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Neural substrates for moral judgments of psychological versus physical harm.

Soc Cogn Affect Neurosci. 2018 Apr 28;:

Authors: Tsoi L, Dungan JA, Chakroff A, Young LL

While we may think about harm as primarily being about physical injury, harm can also take the form of negative psychological impact. Using functional magnetic resonance imaging (fMRI), we examined the extent to which moral judgments of physical and psychological harms are processed similarly, focusing on brain regions implicated in mental state reasoning or theory of mind, a key cognitive process for moral judgment. First, univariate analyses reveal item-specific features that lead to greater recruitment of theory of mind regions for psychological harm versus physical harm. Second, multivariate pattern analyses (MVPA) reveal sensitivity to the psychological/physical distinction in two regions implicated in theory of mind: the right temporoparietal junction and the precuneus. Third, we find no reliable differences between neurotypical adults and adults with autism spectrum disorder with regard to neural activity related to theory of mind during moral evaluations of psychological and physical harm. Altogether, these results reveal neural sensitivity to the distinction between psychological harm and physical harm.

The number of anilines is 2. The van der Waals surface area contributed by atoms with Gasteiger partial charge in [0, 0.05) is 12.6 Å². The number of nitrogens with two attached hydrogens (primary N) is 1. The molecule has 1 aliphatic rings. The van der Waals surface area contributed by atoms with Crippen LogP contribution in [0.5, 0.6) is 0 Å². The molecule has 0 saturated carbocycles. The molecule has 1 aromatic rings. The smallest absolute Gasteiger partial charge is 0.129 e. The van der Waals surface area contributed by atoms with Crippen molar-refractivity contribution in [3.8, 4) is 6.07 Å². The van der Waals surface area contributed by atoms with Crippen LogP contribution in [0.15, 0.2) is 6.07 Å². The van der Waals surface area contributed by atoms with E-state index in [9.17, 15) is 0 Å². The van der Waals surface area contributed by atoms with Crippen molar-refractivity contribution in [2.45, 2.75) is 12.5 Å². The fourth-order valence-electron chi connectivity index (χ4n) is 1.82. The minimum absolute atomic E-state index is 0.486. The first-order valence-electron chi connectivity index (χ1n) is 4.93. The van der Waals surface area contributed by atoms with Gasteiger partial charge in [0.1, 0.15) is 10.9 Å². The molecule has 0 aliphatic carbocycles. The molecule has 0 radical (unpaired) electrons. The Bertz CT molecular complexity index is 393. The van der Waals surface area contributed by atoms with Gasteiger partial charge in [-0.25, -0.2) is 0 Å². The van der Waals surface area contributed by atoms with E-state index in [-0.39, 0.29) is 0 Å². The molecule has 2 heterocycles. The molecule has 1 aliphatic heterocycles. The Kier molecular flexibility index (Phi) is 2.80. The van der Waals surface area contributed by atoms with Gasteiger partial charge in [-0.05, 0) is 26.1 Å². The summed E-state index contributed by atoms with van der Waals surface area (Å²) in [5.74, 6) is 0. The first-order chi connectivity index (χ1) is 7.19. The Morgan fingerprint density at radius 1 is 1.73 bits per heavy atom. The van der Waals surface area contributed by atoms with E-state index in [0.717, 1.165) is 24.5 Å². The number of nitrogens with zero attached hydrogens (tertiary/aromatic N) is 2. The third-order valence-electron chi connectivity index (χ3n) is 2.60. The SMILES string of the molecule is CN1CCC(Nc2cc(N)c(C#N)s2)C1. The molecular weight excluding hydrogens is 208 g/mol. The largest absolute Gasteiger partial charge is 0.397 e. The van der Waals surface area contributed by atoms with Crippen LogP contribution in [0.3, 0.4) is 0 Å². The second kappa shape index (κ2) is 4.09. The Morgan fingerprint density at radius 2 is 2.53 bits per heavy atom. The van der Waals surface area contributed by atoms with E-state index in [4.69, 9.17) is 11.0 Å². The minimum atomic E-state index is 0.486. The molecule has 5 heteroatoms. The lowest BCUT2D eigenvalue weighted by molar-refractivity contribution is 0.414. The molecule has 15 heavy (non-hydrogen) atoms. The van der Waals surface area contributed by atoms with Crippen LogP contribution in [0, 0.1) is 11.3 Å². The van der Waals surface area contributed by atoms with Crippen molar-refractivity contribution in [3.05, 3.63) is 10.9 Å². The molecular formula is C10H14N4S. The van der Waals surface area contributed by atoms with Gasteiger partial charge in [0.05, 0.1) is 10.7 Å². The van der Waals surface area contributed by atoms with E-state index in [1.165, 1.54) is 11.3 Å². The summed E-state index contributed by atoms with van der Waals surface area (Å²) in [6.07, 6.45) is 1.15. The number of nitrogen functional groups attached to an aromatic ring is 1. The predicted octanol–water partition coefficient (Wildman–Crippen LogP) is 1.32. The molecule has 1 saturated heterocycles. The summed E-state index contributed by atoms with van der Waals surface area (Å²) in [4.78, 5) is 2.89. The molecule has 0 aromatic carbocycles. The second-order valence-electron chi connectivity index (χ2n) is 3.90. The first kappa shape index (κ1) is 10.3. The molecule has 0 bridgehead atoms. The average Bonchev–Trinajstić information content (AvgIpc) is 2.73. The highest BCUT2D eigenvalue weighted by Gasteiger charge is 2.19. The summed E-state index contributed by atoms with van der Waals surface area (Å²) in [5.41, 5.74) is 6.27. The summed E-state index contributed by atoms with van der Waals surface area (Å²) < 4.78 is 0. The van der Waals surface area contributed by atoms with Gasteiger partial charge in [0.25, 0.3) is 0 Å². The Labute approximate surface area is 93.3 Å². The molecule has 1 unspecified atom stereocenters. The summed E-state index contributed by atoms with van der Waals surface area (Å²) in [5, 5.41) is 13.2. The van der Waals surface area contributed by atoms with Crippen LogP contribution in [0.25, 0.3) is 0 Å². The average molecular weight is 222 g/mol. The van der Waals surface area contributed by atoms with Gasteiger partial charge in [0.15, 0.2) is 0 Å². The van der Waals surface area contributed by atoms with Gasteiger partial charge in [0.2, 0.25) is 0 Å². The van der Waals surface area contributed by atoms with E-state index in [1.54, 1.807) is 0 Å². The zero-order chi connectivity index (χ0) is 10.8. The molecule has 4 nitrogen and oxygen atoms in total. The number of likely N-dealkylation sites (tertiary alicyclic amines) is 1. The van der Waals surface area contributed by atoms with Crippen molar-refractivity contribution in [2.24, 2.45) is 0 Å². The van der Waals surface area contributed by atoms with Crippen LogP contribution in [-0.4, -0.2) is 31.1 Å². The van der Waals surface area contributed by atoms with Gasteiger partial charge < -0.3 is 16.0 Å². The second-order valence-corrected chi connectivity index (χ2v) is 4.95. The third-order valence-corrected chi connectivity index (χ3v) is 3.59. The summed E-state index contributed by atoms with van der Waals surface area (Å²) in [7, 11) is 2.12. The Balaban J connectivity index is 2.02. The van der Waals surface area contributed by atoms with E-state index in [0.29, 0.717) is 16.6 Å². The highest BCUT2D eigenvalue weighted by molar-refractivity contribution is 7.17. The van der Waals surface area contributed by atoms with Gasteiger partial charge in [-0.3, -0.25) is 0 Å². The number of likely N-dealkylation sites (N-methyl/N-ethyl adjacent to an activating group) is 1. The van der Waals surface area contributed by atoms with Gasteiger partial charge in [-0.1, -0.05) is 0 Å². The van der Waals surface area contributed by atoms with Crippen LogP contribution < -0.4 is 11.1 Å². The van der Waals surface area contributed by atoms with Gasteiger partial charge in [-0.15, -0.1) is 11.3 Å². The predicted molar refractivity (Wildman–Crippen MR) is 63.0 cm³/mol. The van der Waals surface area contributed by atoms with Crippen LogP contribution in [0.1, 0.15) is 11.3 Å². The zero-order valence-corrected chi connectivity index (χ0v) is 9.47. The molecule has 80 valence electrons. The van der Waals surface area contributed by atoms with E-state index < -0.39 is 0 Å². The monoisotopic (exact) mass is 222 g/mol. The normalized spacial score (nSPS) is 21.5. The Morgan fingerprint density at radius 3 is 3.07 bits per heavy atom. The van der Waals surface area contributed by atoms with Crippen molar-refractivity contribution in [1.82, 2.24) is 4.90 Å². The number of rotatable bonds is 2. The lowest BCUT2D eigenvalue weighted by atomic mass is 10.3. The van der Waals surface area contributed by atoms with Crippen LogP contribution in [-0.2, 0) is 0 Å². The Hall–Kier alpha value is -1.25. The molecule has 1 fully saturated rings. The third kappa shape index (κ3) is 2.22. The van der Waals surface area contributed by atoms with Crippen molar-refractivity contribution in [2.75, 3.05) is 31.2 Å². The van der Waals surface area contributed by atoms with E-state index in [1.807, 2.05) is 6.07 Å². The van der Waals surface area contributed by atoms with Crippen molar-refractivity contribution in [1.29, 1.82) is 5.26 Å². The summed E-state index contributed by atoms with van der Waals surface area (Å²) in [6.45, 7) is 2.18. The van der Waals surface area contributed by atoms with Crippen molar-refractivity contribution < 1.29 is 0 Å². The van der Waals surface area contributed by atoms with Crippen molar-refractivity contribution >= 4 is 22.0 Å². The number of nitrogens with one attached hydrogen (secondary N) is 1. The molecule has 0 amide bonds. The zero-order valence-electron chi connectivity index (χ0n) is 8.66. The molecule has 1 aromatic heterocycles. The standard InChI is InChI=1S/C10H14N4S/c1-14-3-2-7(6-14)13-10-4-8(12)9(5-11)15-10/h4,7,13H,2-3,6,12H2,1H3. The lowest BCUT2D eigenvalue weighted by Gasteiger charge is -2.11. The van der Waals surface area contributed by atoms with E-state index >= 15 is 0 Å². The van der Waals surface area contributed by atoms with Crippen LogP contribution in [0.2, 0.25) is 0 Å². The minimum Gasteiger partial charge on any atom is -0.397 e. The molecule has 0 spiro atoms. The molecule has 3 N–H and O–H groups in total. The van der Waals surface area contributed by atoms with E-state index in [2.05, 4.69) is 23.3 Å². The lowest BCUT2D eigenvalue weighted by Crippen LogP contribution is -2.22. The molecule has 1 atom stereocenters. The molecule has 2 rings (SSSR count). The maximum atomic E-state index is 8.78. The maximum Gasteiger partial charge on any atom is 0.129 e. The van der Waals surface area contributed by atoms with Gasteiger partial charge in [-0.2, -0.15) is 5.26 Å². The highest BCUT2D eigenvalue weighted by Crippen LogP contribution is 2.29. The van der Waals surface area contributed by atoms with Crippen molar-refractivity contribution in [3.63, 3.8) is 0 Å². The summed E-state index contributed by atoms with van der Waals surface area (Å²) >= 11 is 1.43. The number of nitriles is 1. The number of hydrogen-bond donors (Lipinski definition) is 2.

PMID: 29718384 [PubMed – as supplied by publisher]

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